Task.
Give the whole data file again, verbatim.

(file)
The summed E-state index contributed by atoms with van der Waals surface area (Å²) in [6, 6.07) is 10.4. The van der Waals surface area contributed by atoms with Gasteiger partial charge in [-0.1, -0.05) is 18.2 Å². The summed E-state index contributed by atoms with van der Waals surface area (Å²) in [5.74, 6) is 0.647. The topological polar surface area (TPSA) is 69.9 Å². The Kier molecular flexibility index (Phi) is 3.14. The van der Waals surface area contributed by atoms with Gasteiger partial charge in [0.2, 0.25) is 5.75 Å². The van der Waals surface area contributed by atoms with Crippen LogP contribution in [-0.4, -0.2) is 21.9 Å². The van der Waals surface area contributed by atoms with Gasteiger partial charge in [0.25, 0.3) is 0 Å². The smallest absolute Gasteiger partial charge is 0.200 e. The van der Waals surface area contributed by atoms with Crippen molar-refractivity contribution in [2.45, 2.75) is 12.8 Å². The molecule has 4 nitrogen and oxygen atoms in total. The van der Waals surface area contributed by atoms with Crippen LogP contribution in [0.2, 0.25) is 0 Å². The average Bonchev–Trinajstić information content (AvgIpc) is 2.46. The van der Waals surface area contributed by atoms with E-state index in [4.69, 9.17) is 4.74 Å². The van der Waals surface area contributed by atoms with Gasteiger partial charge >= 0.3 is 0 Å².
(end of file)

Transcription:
The summed E-state index contributed by atoms with van der Waals surface area (Å²) in [6, 6.07) is 10.4. The van der Waals surface area contributed by atoms with Gasteiger partial charge in [-0.1, -0.05) is 18.2 Å². The summed E-state index contributed by atoms with van der Waals surface area (Å²) in [5.74, 6) is 0.647. The topological polar surface area (TPSA) is 69.9 Å². The Kier molecular flexibility index (Phi) is 3.14. The van der Waals surface area contributed by atoms with Gasteiger partial charge in [0.2, 0.25) is 5.75 Å². The van der Waals surface area contributed by atoms with Crippen LogP contribution in [-0.4, -0.2) is 21.9 Å². The van der Waals surface area contributed by atoms with Gasteiger partial charge in [0.25, 0.3) is 0 Å². The smallest absolute Gasteiger partial charge is 0.200 e. The van der Waals surface area contributed by atoms with Crippen molar-refractivity contribution in [2.45, 2.75) is 12.8 Å². The molecule has 4 nitrogen and oxygen atoms in total. The van der Waals surface area contributed by atoms with Crippen LogP contribution in [0.2, 0.25) is 0 Å². The average Bonchev–Trinajstić information content (AvgIpc) is 2.46. The van der Waals surface area contributed by atoms with E-state index in [4.69, 9.17) is 4.74 Å². The van der Waals surface area contributed by atoms with Gasteiger partial charge >= 0.3 is 0 Å².